Yet one can also argue that the survivors punished themselves for surviving, for failing to achieve Maria’s holiness. Emily would hurry her own death when it approached, starving herself as Maria had been starved, and refusing medical aid. Even Charlotte, who lived longest, would always suffer from vague illnesses, and at Roe Head, where she took over Maria’s role of elder sister, her breakdown seems to have involved both sexual awakening and a religious crisis of self-loathing. Maria herself had probably accepted the sinister arguments of the school’s head, the Reverend William Carus Wilson. This sanctimonious sadist is Mr. Brocklehurst in Jane Eyre, who insists that the little girls be fed burnt porridge since anything better would “feed their vile bodies, but you little think how you starve their immortal souls.” Maria had also accepted, as Gordon points out, the dogma that poverty is deserved, for Cowan Bridge was a charity school for the daughters of poor clergyman. Resistance or resentment on the child’s part would have been a form of class rebellion, the specter then haunting Europe.

Charlotte once described a dream of Maria and her other dead sister, Elizabeth. The dream had a bad ending: “They were changed; they had forgotten what they used to care for. They were very fashionably dressed.” In a word, they had married and become conventional. As if envisioning and rejecting marriage to a man, and seeking a lesbian alternative, Charlotte wrote Ellen at Roe Head, “I wish I could live with you always, I begin to cling to you more fondly than ever I did. If we had but a cottage and a competency of our own I do think we might live and love on till Death without being dependent on any third person for happiness.” Emily and Anne seem never to have had suitors or to have sought them, though they were better-looking than Charlotte.

Self-discipline and ambition, illustrated by her father, inspired Charlotte when she prepared to found a school by going abroad to study: “Papa will perhaps think it a wild and ambitious scheme; but who ever rose in the world without ambition. When he left Ireland to go to Cambridge University, he was as ambitious as I am now.” But female models were more important. Margaret Wooler, the Roe Head principal, provided the direct example:

It seems that even a “lone woman” can be happy as well as cherished wives and proud mothers…. There is no more respectable character on this earth than an unmarried woman who makes her own way through life, quietly perseveringly—without support of husband or brother.

She would later know literary women like Harriet Martineau and Elizabeth Gaskell who showed that a woman could succeed as a writer. Only Gaskell, among these friends, was married.

Everyone said Charlotte was ugly—that is, unmarriageable. George Smith, her publisher, observed her puny body, overlarge head, poor complexion, badly shaped mouth, and lack of “feminine charm.” Nothing, he thought, gave her more pain. “I believe that she would have given all her genius and her fame to have been beautiful.” Thackeray said,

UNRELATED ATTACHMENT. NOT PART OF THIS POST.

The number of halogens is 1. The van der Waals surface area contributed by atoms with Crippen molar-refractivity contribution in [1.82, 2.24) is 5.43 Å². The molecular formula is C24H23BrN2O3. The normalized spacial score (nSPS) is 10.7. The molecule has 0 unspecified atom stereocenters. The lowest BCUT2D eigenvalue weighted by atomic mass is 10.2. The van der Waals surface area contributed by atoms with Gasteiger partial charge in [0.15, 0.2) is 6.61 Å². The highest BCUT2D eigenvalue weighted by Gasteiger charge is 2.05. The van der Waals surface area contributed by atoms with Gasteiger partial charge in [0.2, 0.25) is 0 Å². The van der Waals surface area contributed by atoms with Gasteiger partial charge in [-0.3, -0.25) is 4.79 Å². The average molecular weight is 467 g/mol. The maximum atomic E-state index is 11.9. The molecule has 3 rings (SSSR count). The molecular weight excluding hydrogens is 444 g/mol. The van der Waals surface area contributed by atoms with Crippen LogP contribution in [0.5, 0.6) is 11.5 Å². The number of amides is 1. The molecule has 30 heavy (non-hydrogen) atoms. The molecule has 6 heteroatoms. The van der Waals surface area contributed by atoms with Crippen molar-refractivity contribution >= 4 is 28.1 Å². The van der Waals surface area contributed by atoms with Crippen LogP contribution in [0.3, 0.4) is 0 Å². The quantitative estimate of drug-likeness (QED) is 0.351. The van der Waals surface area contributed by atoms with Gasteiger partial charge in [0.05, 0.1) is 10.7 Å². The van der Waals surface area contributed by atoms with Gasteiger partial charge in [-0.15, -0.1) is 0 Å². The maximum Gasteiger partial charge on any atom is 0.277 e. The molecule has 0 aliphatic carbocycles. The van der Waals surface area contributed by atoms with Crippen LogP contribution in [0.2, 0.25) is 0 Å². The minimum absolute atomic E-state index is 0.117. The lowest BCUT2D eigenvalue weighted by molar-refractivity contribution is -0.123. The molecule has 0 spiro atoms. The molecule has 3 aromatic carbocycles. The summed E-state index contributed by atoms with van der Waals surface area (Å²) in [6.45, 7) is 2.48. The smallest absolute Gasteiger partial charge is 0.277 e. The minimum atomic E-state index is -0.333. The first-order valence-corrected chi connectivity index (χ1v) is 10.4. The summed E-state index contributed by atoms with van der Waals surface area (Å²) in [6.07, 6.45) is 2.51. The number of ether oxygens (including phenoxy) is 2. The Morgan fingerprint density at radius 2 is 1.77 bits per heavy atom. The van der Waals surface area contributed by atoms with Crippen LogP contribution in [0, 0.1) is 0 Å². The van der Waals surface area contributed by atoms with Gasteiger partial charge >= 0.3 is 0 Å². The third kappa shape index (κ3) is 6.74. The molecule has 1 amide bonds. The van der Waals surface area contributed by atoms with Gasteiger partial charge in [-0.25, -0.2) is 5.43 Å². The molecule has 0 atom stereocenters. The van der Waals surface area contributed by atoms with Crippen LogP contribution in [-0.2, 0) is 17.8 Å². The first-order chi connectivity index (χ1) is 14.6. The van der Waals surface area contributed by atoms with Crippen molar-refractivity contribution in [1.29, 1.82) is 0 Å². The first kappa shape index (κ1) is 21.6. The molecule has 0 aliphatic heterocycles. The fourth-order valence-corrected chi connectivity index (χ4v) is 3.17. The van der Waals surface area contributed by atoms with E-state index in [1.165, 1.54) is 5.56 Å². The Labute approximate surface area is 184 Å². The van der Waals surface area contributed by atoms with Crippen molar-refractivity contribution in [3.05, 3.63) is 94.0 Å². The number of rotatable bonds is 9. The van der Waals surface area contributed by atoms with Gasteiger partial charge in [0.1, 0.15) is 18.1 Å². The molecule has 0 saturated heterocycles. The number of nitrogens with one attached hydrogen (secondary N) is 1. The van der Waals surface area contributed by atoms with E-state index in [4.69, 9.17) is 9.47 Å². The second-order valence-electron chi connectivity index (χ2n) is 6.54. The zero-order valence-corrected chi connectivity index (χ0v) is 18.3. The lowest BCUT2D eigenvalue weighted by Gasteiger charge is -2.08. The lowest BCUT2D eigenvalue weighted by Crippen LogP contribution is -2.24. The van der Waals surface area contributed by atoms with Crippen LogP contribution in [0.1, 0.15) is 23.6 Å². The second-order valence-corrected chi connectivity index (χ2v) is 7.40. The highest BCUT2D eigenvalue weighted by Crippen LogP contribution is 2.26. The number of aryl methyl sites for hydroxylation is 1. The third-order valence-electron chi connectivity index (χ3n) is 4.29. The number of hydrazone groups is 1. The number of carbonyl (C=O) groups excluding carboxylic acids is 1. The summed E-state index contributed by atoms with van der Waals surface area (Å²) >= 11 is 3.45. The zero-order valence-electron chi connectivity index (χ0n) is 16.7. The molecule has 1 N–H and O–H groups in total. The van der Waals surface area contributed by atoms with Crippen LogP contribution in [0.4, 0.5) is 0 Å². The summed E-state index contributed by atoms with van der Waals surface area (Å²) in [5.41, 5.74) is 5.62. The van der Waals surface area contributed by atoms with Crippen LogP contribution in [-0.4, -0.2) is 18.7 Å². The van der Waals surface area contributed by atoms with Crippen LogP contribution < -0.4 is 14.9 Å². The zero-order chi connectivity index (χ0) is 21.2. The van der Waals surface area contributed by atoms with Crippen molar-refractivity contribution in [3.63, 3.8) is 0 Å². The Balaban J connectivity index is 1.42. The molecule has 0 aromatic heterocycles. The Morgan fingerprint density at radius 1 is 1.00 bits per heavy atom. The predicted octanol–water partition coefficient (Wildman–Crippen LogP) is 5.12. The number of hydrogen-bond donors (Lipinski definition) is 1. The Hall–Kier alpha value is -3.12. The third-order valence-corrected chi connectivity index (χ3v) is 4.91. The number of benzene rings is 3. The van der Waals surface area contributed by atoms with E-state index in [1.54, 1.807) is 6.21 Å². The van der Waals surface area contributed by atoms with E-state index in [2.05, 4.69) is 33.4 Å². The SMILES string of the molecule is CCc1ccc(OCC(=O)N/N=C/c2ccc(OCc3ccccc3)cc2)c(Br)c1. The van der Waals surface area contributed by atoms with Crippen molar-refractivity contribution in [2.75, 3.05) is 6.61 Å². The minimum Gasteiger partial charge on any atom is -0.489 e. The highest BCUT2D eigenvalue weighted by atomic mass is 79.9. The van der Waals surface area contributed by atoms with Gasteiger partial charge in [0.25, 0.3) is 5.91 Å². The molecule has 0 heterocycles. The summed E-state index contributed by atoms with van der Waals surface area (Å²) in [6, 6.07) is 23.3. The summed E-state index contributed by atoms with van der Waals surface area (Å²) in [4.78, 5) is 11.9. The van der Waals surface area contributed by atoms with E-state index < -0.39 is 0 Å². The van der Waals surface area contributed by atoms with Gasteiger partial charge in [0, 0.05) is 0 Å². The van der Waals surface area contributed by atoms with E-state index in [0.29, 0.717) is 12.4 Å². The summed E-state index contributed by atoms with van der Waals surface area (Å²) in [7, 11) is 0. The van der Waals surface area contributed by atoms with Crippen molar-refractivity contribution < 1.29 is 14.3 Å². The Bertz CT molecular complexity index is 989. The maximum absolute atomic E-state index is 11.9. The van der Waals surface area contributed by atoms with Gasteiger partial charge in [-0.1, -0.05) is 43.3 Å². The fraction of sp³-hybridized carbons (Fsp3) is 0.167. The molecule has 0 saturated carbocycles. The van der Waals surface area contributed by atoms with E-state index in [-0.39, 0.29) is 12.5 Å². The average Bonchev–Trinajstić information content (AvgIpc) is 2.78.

The poor little woman of genius! the fiery little eager brave tremulous homely-faced creature! I can read a great deal of her life as I fancy in her book [Villette], and see that rather than have fame, rather than any other earthly good or mayhap heavenly one she wants some Tomkins or another to love her and be in love with. But you see she is a little bit of a creature without a penny worth of good looks, thirty years old I should think, buried in the country, and eating up her own heart there, and no Tomkins will come. You girls with pretty faces…will get dozens of young fellows fluttering about you—whereas here is one a genius, a noble heart longing to mate itself and destined to wither away into old maidenhood with no chance to fulfil the burning desire.

In fact, Charlotte had already received three proposals—including one from Smith’s clever manager, James Taylor. For none of these men could she feel “that intense attachment which would make me willing to die for him.” She felt it for Heger, but he was married. She grew dangerously fond of Smith himself, but he was “a ‘curled darling’ of Nature and of Fortune,” like Dr. John in Villette—destined for someone rich and pretty and shallow. How intensely she felt for her father’s curate, Arthur Nicholls, is unclear, but she was thirty-eight when she married him, and lonely, and she had become famous and independent.

The Brontë sisters had no distaste for female domestic tasks. When the family servant broke her leg, Emily and Charlotte came gladly away from their jobs as teachers. Emily did the baking. “I am much happier—black-leading the stoves—making beds and sweeping the floors at home, than I should be living like a fine lady anywhere else,” Charlotte later said. But in 1845, when Charlotte was again at the parsonage recovering from her infatuation with Heger, Mary Taylor warned her that another five years at home would ruin her. “A dark shadow came over [Charlotte’s] face…. She went on walking up and down the room and said in a little while, ‘But I intend to stay, Polly.”‘ Yet two years later Jane Eyre says,